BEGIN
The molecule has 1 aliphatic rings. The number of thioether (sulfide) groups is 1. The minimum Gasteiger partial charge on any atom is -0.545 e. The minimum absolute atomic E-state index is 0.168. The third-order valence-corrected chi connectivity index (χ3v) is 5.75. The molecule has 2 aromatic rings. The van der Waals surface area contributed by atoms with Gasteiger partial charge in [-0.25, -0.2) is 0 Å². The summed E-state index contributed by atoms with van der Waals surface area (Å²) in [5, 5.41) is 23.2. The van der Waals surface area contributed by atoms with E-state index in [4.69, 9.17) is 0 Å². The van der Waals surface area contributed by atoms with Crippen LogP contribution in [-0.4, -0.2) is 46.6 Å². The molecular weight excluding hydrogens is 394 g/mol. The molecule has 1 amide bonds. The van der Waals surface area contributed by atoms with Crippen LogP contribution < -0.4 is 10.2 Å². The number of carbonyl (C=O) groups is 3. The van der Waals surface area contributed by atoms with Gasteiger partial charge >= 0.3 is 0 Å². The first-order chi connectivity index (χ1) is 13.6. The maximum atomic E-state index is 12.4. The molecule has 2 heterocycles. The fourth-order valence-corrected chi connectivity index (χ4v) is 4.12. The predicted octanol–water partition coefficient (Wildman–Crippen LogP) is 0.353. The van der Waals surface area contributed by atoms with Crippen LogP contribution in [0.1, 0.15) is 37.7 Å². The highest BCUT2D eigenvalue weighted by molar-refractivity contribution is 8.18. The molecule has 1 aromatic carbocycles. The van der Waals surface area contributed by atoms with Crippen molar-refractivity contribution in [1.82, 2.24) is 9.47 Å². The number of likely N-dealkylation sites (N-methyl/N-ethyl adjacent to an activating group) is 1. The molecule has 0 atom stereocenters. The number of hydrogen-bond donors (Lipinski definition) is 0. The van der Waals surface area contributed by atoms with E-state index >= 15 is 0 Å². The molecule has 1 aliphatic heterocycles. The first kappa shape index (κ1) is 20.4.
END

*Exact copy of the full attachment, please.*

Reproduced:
The molecule has 1 aliphatic rings. The number of thioether (sulfide) groups is 1. The minimum Gasteiger partial charge on any atom is -0.545 e. The minimum absolute atomic E-state index is 0.168. The third-order valence-corrected chi connectivity index (χ3v) is 5.75. The molecule has 2 aromatic rings. The van der Waals surface area contributed by atoms with Gasteiger partial charge in [-0.25, -0.2) is 0 Å². The summed E-state index contributed by atoms with van der Waals surface area (Å²) in [5, 5.41) is 23.2. The van der Waals surface area contributed by atoms with E-state index in [4.69, 9.17) is 0 Å². The van der Waals surface area contributed by atoms with Crippen LogP contribution in [-0.4, -0.2) is 46.6 Å². The molecular weight excluding hydrogens is 394 g/mol. The molecule has 1 amide bonds. The van der Waals surface area contributed by atoms with Crippen LogP contribution < -0.4 is 10.2 Å². The number of carbonyl (C=O) groups is 3. The van der Waals surface area contributed by atoms with Gasteiger partial charge >= 0.3 is 0 Å². The first-order chi connectivity index (χ1) is 13.6. The maximum atomic E-state index is 12.4. The molecule has 2 heterocycles. The fourth-order valence-corrected chi connectivity index (χ4v) is 4.12. The predicted octanol–water partition coefficient (Wildman–Crippen LogP) is 0.353. The van der Waals surface area contributed by atoms with Crippen LogP contribution in [0.1, 0.15) is 37.7 Å². The highest BCUT2D eigenvalue weighted by molar-refractivity contribution is 8.18. The molecule has 1 aromatic carbocycles. The van der Waals surface area contributed by atoms with Crippen molar-refractivity contribution in [1.82, 2.24) is 9.47 Å². The number of likely N-dealkylation sites (N-methyl/N-ethyl adjacent to an activating group) is 1. The molecule has 0 atom stereocenters. The number of hydrogen-bond donors (Lipinski definition) is 0. The van der Waals surface area contributed by atoms with E-state index >= 15 is 0 Å². The molecule has 1 aliphatic heterocycles. The first kappa shape index (κ1) is 20.4.